The Semi-Satisfied Life | Aeon
We use our location as a way to think about our identity. In the case of the cosmos the timescale is well beyond our very short lifetimes or even beyond our comprehension. Some of the answers to these questions won’t be solved while we are still here but will be left to the incoming generations and the truth is there are questions that will simply be passed on and never answered. The quest might seem a bit nonsensical. Why does it matter when or how the universe began? Why does it matter when or how it ends? It matters for the same reason your locations throughout your life carry context for who you are. We exist on a timeline together — we pop into existence and then one day we stop. It matters for the same reason one of the first questions you learn to ask in another language is, “where are you from?” To know where you are at any given time is a frame of reference in which to measure your life in some way and in many ways those locations, those slices of time, hold a great deal of meaning.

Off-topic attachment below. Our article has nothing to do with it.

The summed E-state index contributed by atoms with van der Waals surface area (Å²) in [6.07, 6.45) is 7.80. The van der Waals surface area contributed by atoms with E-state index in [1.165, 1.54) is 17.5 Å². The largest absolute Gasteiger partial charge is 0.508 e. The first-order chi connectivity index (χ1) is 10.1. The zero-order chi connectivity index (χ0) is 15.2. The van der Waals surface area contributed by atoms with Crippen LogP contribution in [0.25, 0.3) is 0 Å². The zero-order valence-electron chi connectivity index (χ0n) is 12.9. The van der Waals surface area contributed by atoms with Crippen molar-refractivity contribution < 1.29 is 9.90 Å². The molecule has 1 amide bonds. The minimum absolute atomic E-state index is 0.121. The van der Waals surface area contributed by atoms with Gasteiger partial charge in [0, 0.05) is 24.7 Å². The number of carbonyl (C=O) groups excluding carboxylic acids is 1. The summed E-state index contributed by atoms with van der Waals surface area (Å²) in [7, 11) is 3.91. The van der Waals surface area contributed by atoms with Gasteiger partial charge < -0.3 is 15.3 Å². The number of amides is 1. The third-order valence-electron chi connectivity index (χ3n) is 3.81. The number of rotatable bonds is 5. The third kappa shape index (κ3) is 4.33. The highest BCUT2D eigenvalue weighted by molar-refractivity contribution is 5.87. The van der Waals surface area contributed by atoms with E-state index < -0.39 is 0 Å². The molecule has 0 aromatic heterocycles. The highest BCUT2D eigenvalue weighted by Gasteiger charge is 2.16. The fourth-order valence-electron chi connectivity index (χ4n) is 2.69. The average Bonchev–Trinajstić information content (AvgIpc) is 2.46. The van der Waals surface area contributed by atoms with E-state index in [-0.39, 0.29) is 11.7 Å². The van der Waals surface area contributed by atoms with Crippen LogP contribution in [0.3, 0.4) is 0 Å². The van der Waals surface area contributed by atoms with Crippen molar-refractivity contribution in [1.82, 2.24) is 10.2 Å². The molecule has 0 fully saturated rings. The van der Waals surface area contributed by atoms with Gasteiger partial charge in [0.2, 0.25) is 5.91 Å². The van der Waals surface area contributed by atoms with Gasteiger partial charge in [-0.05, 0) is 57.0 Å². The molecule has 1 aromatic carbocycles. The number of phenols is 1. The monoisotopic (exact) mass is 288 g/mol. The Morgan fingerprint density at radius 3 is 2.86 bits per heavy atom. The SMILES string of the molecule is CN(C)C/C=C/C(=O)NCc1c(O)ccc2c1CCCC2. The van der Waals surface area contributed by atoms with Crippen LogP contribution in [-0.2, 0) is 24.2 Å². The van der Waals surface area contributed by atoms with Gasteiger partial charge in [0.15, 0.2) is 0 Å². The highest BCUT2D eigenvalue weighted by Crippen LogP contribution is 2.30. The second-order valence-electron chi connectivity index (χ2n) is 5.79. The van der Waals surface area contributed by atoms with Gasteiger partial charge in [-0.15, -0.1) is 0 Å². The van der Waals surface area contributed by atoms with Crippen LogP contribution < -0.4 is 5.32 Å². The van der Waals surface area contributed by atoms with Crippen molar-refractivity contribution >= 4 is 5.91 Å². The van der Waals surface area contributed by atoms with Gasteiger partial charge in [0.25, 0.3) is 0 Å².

A poignant reflection on the meaning of existence in a universe we’ll never understand.
An Atlas of the Cosmos | Longreads
I’m not sold on a perspective that seeks contentment by saying, essentially, “I wait, therefore I (still) am.” And yet, I cannot wait unless I am.
Life is moving faster than ever, yet we spend just as much time waiting | The Correspondent
[Blake] understands that it is not the physical eye that enables what we see, but the mind’s eye: the retina, optic nerve and brain are the servants, not masters, of perception.
America’s looming dystopia is, in part, a failure of imagination.
The four-fold imagination | Aeon
Placing the struggle for goodness at the heart of morality:
The conquest that mattered to Ashoka is self-conquest; power, expressed as control over one’s self-regarding attitudes and emotions, is now to be channelled into moral concern for others.
Ashoka’s moral empire | Aeon